‘She Should Run’ Campaign Encouraging Female Candidates is About More Than Feminism


Last week, Axios reported on how She Should Run, a nonpartisan organization that helps recruit and train women to run for public office, is launching a campaign to achieve complete gender parity among elected officials by 2030 with its “250k by 2030” campaign.

It’s worth noting that She Should Run differs from Emily’s List, another organization to get women in elected positions, as it doesn’t require women to be Democratic and pro-choice. Some call this open-minded and inclusive; others call it counterproductive to support women who will use their political power to take away other women’s rights.

In either case, while this campaign is being lauded for advancing feminism, it should also be celebrated as a move toward restoring productivity to politics.

After all, if you’ve ever looked at our 80 percent male Congress and wondered what things would be like if there were more women involved (you know, beyond the obvious way fewer sex scandals), a handful of political scientists found the answer late last year: Congress would probably be a lot more productive. Women in Congress overwhelmingly introduce and pass more bills than men, and this means a lot in a political climate where the vast majority of lawmakers seem to be all talk, no action.

Quorum, a Harvard startup assessing Congressional statistics, found that over the past seven years, female senators moved an average of 4.88 bills out of committee to be voted on, and on average saw 2.31 bills passed. In contrast, the average male senator has seen 3.24 bills move past committee and 1.57 pass.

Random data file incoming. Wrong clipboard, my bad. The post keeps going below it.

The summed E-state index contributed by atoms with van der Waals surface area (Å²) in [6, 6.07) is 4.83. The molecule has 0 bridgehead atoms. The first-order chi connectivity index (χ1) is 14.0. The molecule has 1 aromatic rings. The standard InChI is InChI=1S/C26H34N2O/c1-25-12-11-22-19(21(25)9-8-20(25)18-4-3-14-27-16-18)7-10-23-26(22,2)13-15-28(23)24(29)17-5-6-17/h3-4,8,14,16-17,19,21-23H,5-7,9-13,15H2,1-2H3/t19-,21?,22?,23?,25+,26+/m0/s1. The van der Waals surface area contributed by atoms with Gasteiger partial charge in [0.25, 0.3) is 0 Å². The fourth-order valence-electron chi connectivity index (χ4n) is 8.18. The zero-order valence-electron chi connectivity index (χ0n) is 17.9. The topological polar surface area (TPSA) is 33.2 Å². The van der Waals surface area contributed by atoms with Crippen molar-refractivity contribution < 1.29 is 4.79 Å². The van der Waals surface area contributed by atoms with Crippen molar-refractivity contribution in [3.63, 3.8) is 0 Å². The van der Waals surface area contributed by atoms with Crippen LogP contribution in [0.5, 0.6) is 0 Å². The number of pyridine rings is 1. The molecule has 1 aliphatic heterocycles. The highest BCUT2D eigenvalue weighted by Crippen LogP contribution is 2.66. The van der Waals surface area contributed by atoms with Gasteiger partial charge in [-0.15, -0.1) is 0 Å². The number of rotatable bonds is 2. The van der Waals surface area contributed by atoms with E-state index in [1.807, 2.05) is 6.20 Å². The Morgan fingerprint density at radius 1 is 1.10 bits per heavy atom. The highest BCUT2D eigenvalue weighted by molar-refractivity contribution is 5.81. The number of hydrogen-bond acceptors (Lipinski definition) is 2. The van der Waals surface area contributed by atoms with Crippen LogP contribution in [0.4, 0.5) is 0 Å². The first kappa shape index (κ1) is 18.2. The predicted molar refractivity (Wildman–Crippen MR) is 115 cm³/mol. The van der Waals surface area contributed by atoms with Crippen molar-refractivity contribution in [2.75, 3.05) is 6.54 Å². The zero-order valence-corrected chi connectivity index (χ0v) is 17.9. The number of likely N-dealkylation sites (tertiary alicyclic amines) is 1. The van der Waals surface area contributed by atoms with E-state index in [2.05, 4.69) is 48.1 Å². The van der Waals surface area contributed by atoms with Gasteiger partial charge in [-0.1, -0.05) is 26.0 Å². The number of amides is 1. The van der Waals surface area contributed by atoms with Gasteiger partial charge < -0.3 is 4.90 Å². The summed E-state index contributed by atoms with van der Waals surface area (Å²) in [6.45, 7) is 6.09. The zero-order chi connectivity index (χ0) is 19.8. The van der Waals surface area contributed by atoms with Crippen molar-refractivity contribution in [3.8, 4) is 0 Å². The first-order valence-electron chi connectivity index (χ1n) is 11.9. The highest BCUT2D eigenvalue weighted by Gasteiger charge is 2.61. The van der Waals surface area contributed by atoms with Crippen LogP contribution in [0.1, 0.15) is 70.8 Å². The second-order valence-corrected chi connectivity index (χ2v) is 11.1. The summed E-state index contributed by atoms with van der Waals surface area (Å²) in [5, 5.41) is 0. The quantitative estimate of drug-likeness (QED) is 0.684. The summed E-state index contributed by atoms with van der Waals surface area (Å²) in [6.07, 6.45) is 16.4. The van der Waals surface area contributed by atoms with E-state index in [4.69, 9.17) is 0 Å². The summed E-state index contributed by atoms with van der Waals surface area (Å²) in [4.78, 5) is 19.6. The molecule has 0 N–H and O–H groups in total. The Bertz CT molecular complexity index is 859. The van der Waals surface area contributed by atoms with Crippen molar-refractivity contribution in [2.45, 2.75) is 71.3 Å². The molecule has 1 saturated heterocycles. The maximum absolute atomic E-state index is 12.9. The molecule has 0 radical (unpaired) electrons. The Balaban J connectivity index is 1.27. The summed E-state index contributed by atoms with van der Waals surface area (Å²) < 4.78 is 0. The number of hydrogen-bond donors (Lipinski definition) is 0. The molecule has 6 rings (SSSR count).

And this should go without saying, but more women in elected positions tends to be good for women’s health. According to research by a Georgetown political scientists, women in Congress are “more likely to prioritize issues that have a direct connection to women,” such as violence against women, family leave policy, and women’s health and reproductive rights.

Left-leaning female legislators co-sponsored an average of 10.6 bills related to women’s health, which is twice the average of 5.3 bills co-sponsored by their liberal male colleagues. But perhaps on some level, this is something of a bipartisan issue for women — after all, it was the dissent of three female GOP senators that dealt the hardest blow to GOP repeal and replace attempts.

It’s also worth noting in light of the hundreds of bills to mitigate abortion access, how male legislators are predominantly the ones passing legislation against abortion. There’s something obviously backwards about men making decisions about and transforming women’s bodies into political battlegrounds, and while, for whatever reason, there are plenty of female legislators who oppose abortion, for the most part, female legislators tend to be less ignorant about the all important issue of reproductive rights. We need women to be represented by lawmakers who are, just by nature, better suited to understand and empathize with them.

Electing women is about more that symbolism — it’s about government efficiency and empowering positive change for women across the country.

She Should Run has sketched out some ambitious goals, but in the wake of the first female presidential nominee from a major party losing the presidency to a noted misogynist despite winning 3 million more votes than him, these goals are more important — and more plausible — than ever. Women across the country and across partisan lines have been inspired to follow Hillary Clinton‘s legacy, and their energy could both fundamentally transform American politics and, someday, put the first female president in office.

This is an opinion piece. The views expressed in this article are those of just the author.

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